The new commissioner inherited a troubled industry. Attendance was trending downward at all levels of professional baseball. Major-league attendance had peaked in 1948 and did not recover until after the majors expanded in the 1960s. Most ballparks were situated in decaying inner cities with little parking, while fans were driving their new cars to new homes in the suburbs. The St. Louis Browns were nearly bankrupt, the Philadelphia Athletics were heading down the same road, and the Boston Braves were propped up by a rich owner.
In Frick’s first three years in office, the major-league map saw the first changes in half a century: Braves to Milwaukee, Browns to Baltimore, and Athletics to Kansas City. In 1958 the Dodgers and Giants brought big-league ball to California. These moves were “league matters,” beyond the commissioner’s purview.
Attorney William Shea’s effort to bring another team to New York led to formation of the Continental League, a self-styled third major. Although the league existed only on paper, it signed up the revered executive Branch Rickey as its president and recruited financial backers in eight cities eager for big-league status.
The new circuit found a champion in Congress to put pressure on the existing majors. Tennessee Senator Estes Kefauver introduced legislation to end baseball’s antitrust exemption and limit major-league teams to controlling only 40 players — outlawing large farm systems. Commissioner Frick denounced the bill as “vicious” and “discriminatory.” He predicted doom for the minor leagues, since the majors would end their support of farm clubs if they stood to lose most of the players in the draft.20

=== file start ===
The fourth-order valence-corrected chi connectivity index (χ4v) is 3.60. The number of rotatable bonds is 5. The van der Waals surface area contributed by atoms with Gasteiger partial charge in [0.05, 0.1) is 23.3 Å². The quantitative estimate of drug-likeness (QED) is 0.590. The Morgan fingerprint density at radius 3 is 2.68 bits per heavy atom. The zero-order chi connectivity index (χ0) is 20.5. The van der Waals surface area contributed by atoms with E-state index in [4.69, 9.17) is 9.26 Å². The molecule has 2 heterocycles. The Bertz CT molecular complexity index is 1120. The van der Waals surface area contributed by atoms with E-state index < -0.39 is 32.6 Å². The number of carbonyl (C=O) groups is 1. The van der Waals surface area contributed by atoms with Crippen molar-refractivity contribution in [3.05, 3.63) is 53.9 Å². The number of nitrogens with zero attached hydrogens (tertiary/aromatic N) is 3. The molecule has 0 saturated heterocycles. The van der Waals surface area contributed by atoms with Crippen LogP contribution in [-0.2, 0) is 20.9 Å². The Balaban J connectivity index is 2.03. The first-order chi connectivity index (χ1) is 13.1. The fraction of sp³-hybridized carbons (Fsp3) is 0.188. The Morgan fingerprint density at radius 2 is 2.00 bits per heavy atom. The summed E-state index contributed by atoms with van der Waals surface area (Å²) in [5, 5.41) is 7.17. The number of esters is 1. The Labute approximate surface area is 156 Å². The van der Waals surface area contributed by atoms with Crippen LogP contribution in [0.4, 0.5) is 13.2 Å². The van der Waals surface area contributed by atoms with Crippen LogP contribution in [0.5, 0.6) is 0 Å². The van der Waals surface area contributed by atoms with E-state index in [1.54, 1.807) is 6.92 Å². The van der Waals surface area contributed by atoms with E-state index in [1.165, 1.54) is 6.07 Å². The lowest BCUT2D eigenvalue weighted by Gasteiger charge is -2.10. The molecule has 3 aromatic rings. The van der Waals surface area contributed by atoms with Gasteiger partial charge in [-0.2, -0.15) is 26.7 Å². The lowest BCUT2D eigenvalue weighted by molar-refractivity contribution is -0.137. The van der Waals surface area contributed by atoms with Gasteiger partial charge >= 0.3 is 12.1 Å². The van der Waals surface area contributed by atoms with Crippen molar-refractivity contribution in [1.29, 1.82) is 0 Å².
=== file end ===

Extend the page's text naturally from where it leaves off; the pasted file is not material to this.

Frick had long favored a third major league rather than expanding the American and National Leagues. “The Continental League can have our endorsement, too, as soon as they settle certain things,” he said.21 But the majors put up roadblocks. They said any new major circuit must meet certain criteria for market size and stadium capacity, and would have to pay off the minor leagues whose territory it invaded. And they made no provision to share players with the Continentals.
Ignoring the commissioner’s preference, AL and NL owners were not about to welcome eight new competitors. They pre-empted the Continentals by expanding their own ranks. Allowing the Washington Senators to move to Minneapolis-St. Paul, the AL put a new team in the nation’s capital to mollify Congress and gained a foothold in California with the Los Angeles Angels in 1961. The NL added the New York Mets and Houston Colt .45s in 1962.
Fewer than one in four American homes had television sets when Frick became commissioner in 1951, but the flickering black-and-white boxes were spreading in a pandemic that would soon overwhelm all other forms of entertainment — radio, movies, live theater, and baseball. How baseball dealt with the new medium became a vital issue, one that remains unsettled.
At first the majors limited local TV broadcasts to a 50-mile radius around each ballpark, protecting minor-league teams. When the US Justice Department warned that any such restriction might violate antitrust laws and threaten baseball’s exemption, the majors repealed the rule. That left each team free to set its own television policy.
A conflict between greed and fear animated those policies. Some clubs televised almost all home games, welcoming the fees from TV stations. Others allowed only a few telecasts for fear of hurting attendance. (Long-distance video lines to televise road games were nonexistent or prohibitively expensive in television’s early years.) All agreed that the TV coverage should not be too enticing. As Frick put it, “The view a fan gets at home should be worse than that of the fan in the worst seat in the stadium.”22 Teams limited the number of cameras and controlled where the cameras were placed.